New cancer radiotherapy machine cuts treatment time, says hospital
A new HK$20 million radiotherapy machine at Pamela Youde Nethersole Eastern Hospital is set to slash therapy time while offering better treatment, the hospital has said.
Radiotherapy, one of the main ways of treating cancer, uses high-energy radiation to kill cancer cells. It can take up to 20 minutes per session.
The new instrument, known as RapidArc, can complete a session in as little as three minutes.
The shorter time meant that the hospital - which uses radiotherapy on 1,000 cancer sufferers a year - might treat 20 per cent more patients, said Anne Lee Wing-mui, chief of the clinical oncology department.
The machine cuts treatment time by continuously rotating around the patient to apply radiation, unlike the current intensity-modulated radiotherapy, which administers a complex sequence of fixed radiation beams from multiple angles.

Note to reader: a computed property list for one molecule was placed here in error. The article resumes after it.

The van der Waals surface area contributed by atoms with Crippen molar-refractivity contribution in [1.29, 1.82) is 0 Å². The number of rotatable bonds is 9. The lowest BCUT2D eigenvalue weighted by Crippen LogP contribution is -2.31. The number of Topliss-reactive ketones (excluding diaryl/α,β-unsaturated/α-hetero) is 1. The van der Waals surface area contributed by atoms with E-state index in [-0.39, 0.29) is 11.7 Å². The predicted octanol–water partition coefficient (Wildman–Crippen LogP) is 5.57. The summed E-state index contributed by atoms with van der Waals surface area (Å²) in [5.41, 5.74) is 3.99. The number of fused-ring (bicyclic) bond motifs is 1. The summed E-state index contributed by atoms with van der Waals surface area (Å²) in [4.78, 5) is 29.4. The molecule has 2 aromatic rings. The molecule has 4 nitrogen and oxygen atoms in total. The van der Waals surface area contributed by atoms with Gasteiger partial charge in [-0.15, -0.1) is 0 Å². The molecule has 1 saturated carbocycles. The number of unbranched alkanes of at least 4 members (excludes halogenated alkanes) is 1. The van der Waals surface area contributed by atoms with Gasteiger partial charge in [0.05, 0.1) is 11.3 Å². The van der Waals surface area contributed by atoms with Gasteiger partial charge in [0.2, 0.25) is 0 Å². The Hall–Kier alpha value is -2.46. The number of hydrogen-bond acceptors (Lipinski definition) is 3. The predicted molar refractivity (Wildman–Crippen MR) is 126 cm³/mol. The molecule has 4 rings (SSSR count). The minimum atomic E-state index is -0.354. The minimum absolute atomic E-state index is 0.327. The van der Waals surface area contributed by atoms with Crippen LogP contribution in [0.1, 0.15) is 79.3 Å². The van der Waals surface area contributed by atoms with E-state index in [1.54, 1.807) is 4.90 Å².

The constant rotation also reduces discomfort and exposure to radiation, according to the hospital.
RapidArc was also tipped to provide more focused therapy by changing the shape of the radiation beam as it rotated around the patient, targeting only the cancerous tumour while avoiding the surrounding healthy cells, the hospital said.
This would be especially critical in treating head and neck cancers because of the proximity of vital organs, it said. Of three patients who had undergone such treatment since doctors began using it early this week, one suffered from head and neck cancer, the hospital said.
Patients would not need to pay more for the new technology, Dr Lee said. The RapidArc instrument is a gift to the hospital by an anonymous donor. There are only 15 others in regular service across the world.